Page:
Ancient Italians were renowned for eating every part of the angels they hunted—even the hair. Enjoy divine flavor with today’s Groupon to Carsonie’s Stromboli & Pizza Kitchen, valid at both the Upper Arlington and Westerville locations. Choose between the following options:
- For $5, you get $10 worth of pizza and Italian fare.
- For $10, you get $20 worth of pizza and Italian fare.<p>
The oven-masters at Carsonie’s Stromboli & Pizza Kitchen knead homemade dough to be topped with fresh ingredients daily. Resembling a rolled-up pizza or a piece of cordwood in Italy’s version of Candyland, the original stromboli ($9.95–$19.95) unites cheese, sausage, and pepperoni under a golden dough shell sized to feed anywhere from one to six snackers. Traditional pizzas ($8.95+) take on a choice of ingredients atop a red-sauce or garlic-and-olive-oil base. Fresh homemade wedding soup ($2.99–$4.29) sets meatballs, chicken, and pasta afloat in a comforting broth, and the cinnamon-rich fried-dough delicacy known as an elephant ear ($2.50–$4.95) might provide suitable punishment for children who do too much homework. During warmer seasons, guests can take to the Westerville restaurant’s bocce-ball court to work out frustrations against relatives who take more than their fair share of mozzarella sticks ($6.79–$6.95) or linger on expansive patios at both locations.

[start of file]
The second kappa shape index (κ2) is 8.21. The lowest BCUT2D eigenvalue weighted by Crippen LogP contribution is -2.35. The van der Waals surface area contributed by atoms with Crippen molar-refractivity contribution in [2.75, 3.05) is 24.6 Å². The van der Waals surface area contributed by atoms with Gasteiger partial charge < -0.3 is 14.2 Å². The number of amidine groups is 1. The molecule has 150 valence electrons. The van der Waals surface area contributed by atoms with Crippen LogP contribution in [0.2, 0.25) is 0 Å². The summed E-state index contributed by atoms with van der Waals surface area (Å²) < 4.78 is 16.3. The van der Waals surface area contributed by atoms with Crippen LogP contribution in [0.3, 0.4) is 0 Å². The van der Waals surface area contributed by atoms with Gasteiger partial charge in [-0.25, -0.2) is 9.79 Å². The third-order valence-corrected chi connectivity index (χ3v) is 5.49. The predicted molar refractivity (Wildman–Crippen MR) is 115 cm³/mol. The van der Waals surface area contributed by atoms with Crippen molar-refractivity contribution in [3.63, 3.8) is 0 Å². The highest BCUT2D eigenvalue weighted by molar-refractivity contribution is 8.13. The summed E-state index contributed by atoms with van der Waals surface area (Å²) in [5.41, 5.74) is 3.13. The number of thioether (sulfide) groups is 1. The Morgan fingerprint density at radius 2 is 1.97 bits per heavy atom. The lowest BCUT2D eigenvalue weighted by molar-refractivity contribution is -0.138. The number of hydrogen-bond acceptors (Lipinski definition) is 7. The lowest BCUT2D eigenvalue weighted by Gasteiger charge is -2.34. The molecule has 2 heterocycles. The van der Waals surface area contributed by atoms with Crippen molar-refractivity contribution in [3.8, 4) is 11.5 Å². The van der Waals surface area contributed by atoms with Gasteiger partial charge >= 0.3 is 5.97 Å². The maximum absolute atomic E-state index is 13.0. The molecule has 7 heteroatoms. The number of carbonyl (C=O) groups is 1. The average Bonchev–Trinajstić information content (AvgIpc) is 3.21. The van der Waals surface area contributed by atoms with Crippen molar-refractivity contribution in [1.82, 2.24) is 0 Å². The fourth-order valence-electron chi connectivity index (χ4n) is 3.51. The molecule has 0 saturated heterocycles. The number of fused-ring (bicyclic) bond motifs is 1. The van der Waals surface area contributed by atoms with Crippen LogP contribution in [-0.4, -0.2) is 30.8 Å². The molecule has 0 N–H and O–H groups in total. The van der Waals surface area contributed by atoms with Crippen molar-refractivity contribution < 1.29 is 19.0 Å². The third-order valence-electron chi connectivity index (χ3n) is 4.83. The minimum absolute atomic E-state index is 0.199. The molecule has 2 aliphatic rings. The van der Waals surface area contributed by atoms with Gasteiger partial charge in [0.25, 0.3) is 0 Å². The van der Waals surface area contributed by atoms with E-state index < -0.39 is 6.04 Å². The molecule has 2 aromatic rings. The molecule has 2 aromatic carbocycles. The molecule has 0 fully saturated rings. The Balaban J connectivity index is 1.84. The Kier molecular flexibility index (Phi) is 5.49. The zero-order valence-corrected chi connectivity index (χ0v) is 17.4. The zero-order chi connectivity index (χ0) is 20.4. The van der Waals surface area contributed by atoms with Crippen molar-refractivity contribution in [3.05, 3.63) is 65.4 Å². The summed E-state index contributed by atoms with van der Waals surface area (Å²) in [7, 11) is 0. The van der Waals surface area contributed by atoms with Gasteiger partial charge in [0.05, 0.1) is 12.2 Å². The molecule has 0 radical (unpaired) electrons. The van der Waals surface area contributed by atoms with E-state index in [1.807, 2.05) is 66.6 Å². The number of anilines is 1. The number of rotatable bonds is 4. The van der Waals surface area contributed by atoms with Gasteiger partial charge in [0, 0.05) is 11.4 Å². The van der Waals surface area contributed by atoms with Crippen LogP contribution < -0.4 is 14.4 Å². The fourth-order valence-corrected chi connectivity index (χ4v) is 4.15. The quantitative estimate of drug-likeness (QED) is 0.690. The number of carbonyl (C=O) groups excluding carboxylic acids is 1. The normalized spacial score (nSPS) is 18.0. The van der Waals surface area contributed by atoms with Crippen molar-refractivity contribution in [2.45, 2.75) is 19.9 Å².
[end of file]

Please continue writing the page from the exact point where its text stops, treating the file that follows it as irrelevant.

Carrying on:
Listed prices vary by location.
Carsonie's Stromboli & Pizza Kitchen
Dough flips through the air, releasing a cumulonimbus of flour as it lands softly in the hands of chef David Zadnik, who crafts the crucial ingredient each day with help from local ingredients and family recipes. The heritage of the eatery doesn’t just shine through in culinary formulas; the walls at both locations shimmer with old family photos from David's basement and glossy sports memorabilia. Strains of Frank Sinatra spread out smoothly behind conversations in dining rooms dappled with warm wood accents, occasionally spilling out to an outdoor patio or across the Westerville location's outdoor bocce-ball court. Guests sit down for pastas, sandwiches, and suds from Great Lakes Brewery and Peroni, often unaware that these tables held a victory dinner for pugilist Buster Douglas when he returned from defeating Mike Tyson in Japan, but before he picked up his victory dry cleaning.